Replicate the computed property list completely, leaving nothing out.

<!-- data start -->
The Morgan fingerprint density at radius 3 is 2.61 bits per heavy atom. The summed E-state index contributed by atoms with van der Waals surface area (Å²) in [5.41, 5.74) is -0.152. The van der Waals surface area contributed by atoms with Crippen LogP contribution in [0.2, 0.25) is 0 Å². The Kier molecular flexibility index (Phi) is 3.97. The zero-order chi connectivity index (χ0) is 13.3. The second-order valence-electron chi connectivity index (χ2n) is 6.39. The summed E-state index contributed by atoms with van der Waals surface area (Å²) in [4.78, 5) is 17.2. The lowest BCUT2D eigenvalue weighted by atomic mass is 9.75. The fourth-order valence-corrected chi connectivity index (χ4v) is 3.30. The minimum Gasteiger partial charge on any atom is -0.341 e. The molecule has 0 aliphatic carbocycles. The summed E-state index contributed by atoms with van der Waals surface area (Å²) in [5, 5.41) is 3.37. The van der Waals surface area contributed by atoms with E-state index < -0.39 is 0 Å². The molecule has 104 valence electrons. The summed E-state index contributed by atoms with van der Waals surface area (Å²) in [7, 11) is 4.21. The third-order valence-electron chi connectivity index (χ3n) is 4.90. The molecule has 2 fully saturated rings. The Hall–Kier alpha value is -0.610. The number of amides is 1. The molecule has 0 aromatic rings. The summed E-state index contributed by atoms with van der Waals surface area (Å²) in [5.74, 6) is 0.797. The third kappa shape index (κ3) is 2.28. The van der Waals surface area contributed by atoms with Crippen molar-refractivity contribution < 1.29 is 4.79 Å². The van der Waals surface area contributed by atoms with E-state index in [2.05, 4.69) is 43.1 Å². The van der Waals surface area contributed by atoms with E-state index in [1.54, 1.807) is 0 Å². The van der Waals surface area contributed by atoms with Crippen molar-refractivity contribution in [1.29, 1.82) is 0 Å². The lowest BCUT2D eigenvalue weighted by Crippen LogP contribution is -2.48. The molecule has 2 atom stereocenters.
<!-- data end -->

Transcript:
The Morgan fingerprint density at radius 3 is 2.61 bits per heavy atom. The summed E-state index contributed by atoms with van der Waals surface area (Å²) in [5.41, 5.74) is -0.152. The van der Waals surface area contributed by atoms with Crippen LogP contribution in [0.2, 0.25) is 0 Å². The Kier molecular flexibility index (Phi) is 3.97. The zero-order chi connectivity index (χ0) is 13.3. The second-order valence-electron chi connectivity index (χ2n) is 6.39. The summed E-state index contributed by atoms with van der Waals surface area (Å²) in [4.78, 5) is 17.2. The lowest BCUT2D eigenvalue weighted by atomic mass is 9.75. The fourth-order valence-corrected chi connectivity index (χ4v) is 3.30. The minimum Gasteiger partial charge on any atom is -0.341 e. The molecule has 0 aliphatic carbocycles. The summed E-state index contributed by atoms with van der Waals surface area (Å²) in [5, 5.41) is 3.37. The van der Waals surface area contributed by atoms with E-state index < -0.39 is 0 Å². The molecule has 104 valence electrons. The summed E-state index contributed by atoms with van der Waals surface area (Å²) in [7, 11) is 4.21. The third-order valence-electron chi connectivity index (χ3n) is 4.90. The molecule has 2 fully saturated rings. The Hall–Kier alpha value is -0.610. The number of amides is 1. The molecule has 0 aromatic rings. The summed E-state index contributed by atoms with van der Waals surface area (Å²) in [5.74, 6) is 0.797. The third kappa shape index (κ3) is 2.28. The van der Waals surface area contributed by atoms with Crippen molar-refractivity contribution < 1.29 is 4.79 Å². The van der Waals surface area contributed by atoms with E-state index in [2.05, 4.69) is 43.1 Å². The van der Waals surface area contributed by atoms with E-state index in [1.54, 1.807) is 0 Å². The van der Waals surface area contributed by atoms with Crippen molar-refractivity contribution in [1.29, 1.82) is 0 Å². The lowest BCUT2D eigenvalue weighted by Crippen LogP contribution is -2.48. The molecule has 2 atom stereocenters.